Here is a further illustration of the damage that zero rates cause to retail banking, in France and around the world. In 2000, when the Sino-British banking mastodon HSBC wanted to buy Crédit Commercial de France (CCF), it was in competition with the Dutch ING and had to put 11 billion euros on the table. Twenty years later, while it is trying to get rid of it, the sale price is "close to zero" according to Les Echos.
Renamed HSBC France, we are still talking about 800,000 customers with an above-average level of income and assets, major industrialists, 300 branches and 5,000 employees. At the time the sixth largest bank in France, CCF was positioned at the top end of the market, much more profitable than the big battalions of network banks.
However, the purchaser will first have to incur restructuring costs that have become necessary for the network and for a departure plan for 500 employees (200 to 300 million euros), as well as for the IT migration (100 million euros). Certainly, but these customers bring in money. But that was before, at a time when real interest rates were positive and wealthy and affluent customers were bringing in mountains of cash that the bank was putting back into the markets to pocket substantial revenues. It was back in the days when credit was good, when borrowers paid 5, 6, or 7% annual interest on money that the bank had in its accounts, or on the market at 2 or 3%, which made for a nice interest margin, as they say. This has now disappeared with the zero rates that have invaded our financial world. HSBC France has announced a loss of 39 million euros for 2019.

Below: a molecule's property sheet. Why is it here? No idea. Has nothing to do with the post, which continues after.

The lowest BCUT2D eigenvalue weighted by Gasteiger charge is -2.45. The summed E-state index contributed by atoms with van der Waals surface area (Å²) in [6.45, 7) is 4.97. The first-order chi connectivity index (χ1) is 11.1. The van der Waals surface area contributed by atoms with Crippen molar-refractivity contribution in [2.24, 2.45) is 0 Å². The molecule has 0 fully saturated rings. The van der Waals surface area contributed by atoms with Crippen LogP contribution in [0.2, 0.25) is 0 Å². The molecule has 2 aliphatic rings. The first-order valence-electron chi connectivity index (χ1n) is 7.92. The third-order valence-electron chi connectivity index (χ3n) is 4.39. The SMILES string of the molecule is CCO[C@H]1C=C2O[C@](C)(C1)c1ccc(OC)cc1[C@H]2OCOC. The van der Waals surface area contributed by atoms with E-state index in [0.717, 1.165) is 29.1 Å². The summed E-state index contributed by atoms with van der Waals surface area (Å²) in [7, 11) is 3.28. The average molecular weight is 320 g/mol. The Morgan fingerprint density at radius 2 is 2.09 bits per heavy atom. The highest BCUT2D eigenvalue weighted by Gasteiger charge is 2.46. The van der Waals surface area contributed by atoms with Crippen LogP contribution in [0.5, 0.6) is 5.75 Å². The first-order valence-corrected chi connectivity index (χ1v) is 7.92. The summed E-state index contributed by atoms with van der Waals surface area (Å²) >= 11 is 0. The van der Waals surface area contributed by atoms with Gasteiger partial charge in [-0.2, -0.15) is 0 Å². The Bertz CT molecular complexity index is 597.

All the French banks have looked at the file but only two of them have shown interest: Société Générale and Banque Postale. The first has nevertheless embarked on a program to sell several subsidiaries (Norway, Bulgaria, Serbia, Poland, South Africa), unless it is a question of refocusing on the national territory. The second would then have its own banking network and a high-end customer base, perfectly complementary to its post offices. This is, of course, the offer that is favoured by the employees of the former CCF, whereas Société Générale is already engaged in a program to restructure its own network (closure of 500 branches between 2015 and 2020).
This emblematic case does not only concern France, of course, and the HSBC group has just announced its intention to cut 35,000 jobs worldwide, i.e. 15% of its workforce, after a 53% drop in its net profit in 2019. All the banks are affected by this crushing of their interest margin, all are suffering and are reducing their workforce.
Let us suggest an idea to the banks to get out of this zero interest rate stranglehold, at least in part: offer and encourage their customers to acquire physical gold, which will provide them with sales commissions, and at the same time rid their customers of some of their liquidity, which they don't know what to do with and which ends up costing them money. But it's probably too disruptive for them to think about...